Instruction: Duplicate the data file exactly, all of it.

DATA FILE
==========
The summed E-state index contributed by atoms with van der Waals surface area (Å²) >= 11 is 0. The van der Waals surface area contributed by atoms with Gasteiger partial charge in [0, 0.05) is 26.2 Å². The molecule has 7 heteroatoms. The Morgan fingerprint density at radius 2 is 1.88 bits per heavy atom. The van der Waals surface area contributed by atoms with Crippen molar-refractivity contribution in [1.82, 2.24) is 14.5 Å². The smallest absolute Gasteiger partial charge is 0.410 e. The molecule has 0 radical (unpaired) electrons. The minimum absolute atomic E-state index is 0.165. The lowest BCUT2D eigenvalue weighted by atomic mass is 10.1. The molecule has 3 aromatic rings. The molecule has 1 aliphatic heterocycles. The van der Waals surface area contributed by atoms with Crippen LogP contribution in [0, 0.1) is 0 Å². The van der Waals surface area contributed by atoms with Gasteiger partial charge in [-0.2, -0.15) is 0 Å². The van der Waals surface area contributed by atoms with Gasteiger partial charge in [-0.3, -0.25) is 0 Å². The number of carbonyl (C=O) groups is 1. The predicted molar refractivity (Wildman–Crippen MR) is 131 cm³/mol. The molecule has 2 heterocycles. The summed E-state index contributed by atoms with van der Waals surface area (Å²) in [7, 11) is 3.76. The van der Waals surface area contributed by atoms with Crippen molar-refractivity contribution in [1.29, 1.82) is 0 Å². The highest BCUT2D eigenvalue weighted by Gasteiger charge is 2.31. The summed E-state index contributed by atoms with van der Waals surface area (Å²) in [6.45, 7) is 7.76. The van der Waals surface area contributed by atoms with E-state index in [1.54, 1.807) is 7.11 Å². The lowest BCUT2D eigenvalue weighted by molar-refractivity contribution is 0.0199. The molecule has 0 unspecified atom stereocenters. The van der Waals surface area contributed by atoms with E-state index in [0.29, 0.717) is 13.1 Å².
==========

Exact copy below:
The summed E-state index contributed by atoms with van der Waals surface area (Å²) >= 11 is 0. The van der Waals surface area contributed by atoms with Gasteiger partial charge in [0, 0.05) is 26.2 Å². The molecule has 7 heteroatoms. The Morgan fingerprint density at radius 2 is 1.88 bits per heavy atom. The van der Waals surface area contributed by atoms with Crippen molar-refractivity contribution in [1.82, 2.24) is 14.5 Å². The smallest absolute Gasteiger partial charge is 0.410 e. The molecule has 0 radical (unpaired) electrons. The minimum absolute atomic E-state index is 0.165. The lowest BCUT2D eigenvalue weighted by atomic mass is 10.1. The molecule has 3 aromatic rings. The molecule has 1 aliphatic heterocycles. The van der Waals surface area contributed by atoms with Crippen LogP contribution in [0, 0.1) is 0 Å². The van der Waals surface area contributed by atoms with Gasteiger partial charge in [-0.2, -0.15) is 0 Å². The van der Waals surface area contributed by atoms with Gasteiger partial charge in [-0.3, -0.25) is 0 Å². The number of carbonyl (C=O) groups is 1. The predicted molar refractivity (Wildman–Crippen MR) is 131 cm³/mol. The molecule has 2 heterocycles. The summed E-state index contributed by atoms with van der Waals surface area (Å²) in [7, 11) is 3.76. The van der Waals surface area contributed by atoms with Crippen molar-refractivity contribution in [1.29, 1.82) is 0 Å². The highest BCUT2D eigenvalue weighted by Gasteiger charge is 2.31. The summed E-state index contributed by atoms with van der Waals surface area (Å²) in [6.45, 7) is 7.76. The van der Waals surface area contributed by atoms with E-state index in [1.54, 1.807) is 7.11 Å². The lowest BCUT2D eigenvalue weighted by molar-refractivity contribution is 0.0199. The molecule has 0 unspecified atom stereocenters. The van der Waals surface area contributed by atoms with E-state index in [0.29, 0.717) is 13.1 Å².